Liquidity- Another Look

From abstract:

“A portfolio’s liquidity depends not only on the liquidity of its holdings but also on its diversification. We propose simple, theoretically motivated measures of portfolio liquidity and diversification. We also develop an equilibrium model relating portfolio liquidity to fund size, expense ratio, and turnover. As the model predicts, mutual funds with less liquid portfolios have smaller size, higher expense ratios, and lower turnover. The model also yields additional predictions that we verify empirically: larger funds are cheaper, funds that trade less are larger and cheaper, and funds that are too big perform worse. We also find that mutual fund portfolios have become more liquid because both components of diversification, coverage and balance, have trended upward.”

Portfolio Liquidity and Diversification: Theory and Evidence.“, 2 Aug 2017 , Lubos Pastor (University of Chicago – Booth School of Business), Robert F. Stambaugh (University of Pennsylvania – The Wharton School), Lucian A. Taylor (University of Pennsylvania – The Wharton School)

See here.

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Meeting on 10/1/17 at 1pm, San Francisco

Our next meeting is scheduled for 10/1/17 (Sunday) at 1pm in San Francisco on the 2nd floor lounge of the Marriott Marquis (780 Mission Street).  See here for more information about the venue. Once you enter the hotel, go to the 2nd floor using the escalator and you will see a lounge with sofas and tables. Feel free to send an email if you have trouble finding it.

We will be having a discussion on asset pricing with liquidity premia. See here for paper.

Asset pricing with liquidity risk

Abstract. This paper solves explicitly a simple equilibrium model with liquidity risk. In our liquidity adjusted capital asset pricing model, a security’s required return depends on its expected liquidity as well as on the covariances of its own return and liquidity with the market return and liquidity. In addition, a persistent negative shock to a security’s liquidity results in low contemporaneous returns and high predicted future returns. The model provides a unified framework for understanding the various channels through which liquidity risk may affect asset prices. Our empirical results shed light on the total and relative economic significance of these channels and provide evidence of flight to liquidity.

“Asset pricing with liquidity risk.” Viral V. Acharya, Lasse Heje Pedersen, London Business School, Regent’s Park, London, NW1 4SA, UK, June 2004  See here.

Meeting on 9/17/17 at 10am, San Francisco

Our next meeting is scheduled for 9/17/17 (Sunday) at 10 am in San Francisco on the 2nd floor lounge of the Marriott Marquis (780 Mission Street).  See here for more information about the venue. Once you enter the hotel, go to the 2nd floor using the escalator and you will see a lounge with sofas and tables. Feel free to send an email if you have trouble finding it.

We will be having a discussion on combined momentum and mean reversion strategies. See here for paper.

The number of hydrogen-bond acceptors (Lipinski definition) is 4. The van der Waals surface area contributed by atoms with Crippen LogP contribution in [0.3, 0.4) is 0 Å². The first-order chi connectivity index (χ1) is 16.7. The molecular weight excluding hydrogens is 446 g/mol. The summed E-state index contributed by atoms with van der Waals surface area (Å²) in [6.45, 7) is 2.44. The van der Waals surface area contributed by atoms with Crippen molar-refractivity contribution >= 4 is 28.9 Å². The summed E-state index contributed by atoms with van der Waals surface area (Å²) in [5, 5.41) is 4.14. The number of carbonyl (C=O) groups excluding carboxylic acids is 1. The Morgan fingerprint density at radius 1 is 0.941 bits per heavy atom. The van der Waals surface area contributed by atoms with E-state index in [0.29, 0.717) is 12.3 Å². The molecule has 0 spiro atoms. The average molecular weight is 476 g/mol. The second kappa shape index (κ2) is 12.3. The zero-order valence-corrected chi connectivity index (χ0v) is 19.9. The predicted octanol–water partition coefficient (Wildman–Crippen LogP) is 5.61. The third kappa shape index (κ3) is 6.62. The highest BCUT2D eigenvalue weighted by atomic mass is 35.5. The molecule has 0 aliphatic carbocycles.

Momentum and mean reversion across national equity markets

From the abstract:

“Numerous studies have separately identified mean reversion and momentum. This paper considers these effects jointly. Our empirical model assumes that only global equity price index shocks can have permanent components. This is motivated in a production-based asset pricing context, given that production levels converge across developed countries. Combination momentum-contrarian strategies, used to select from among 18 developed equity markets at a monthly frequency, outperform both pure momentum and pure contrarian strategies. The results continue to hold after corrections for factor sensitivities and transaction costs. They reveal the importance of controlling for mean reversion in exploiting momentum and vice versa.”

“Momentum and mean reversion across national equity markets.” Ronald J. Balvers, Yangru Wu, 2005.

See paper here.

Meeting on 9/3/17 at 5pm, San Francisco

Our next meeting is scheduled for 9/3/17 (Sunday) at 5pm in San Francisco on the 2nd floor lounge of the Marriott Marquis (780 Mission Street).  See here for more information about the venue. Once you enter the hotel, go to the 2nd floor using the escalator and you will see a lounge with sofas and tables. Feel free to send an email if you have trouble finding it.

We will be having a discussion on power laws. See here for paper.

Power laws, Pareto distributions and Zipf’s law

In previous sessions, we reviewed Mandelbrot’s market model, which postulates that a power law governs returns rather than a Gaussian process. The paper below explores how power laws arise so frequently in nature. From the abstract:

“When the probability of measuring a particular value of some quantity varies inversely as a power of that value, the quantity is said to follow a power law, also known variously as Zipf’s law or the Pareto distribution. Power laws appear widely in physics, biology, earth and planetary sciences, economics and finance, computer science, demography and the social sciences. For instance, the distributions of the sizes of cities, earthquakes, solar flares, moon craters, wars and people’s personal fortunes all appear to follow power laws. The origin of power-law behaviour has been a topic of debate in the scientific community for more than a century. Here we review some of the empirical evidence for the existence of power-law forms and the theories proposed to explain them.”

Power laws, Pareto distributions and Zipf’s law“, May 2006, M. E. J. Newman. Department of Physics and Center for the Study of Complex Systems, University of Michigan, Ann Arbor, MI 48109. U.S.A.

See here for the paper.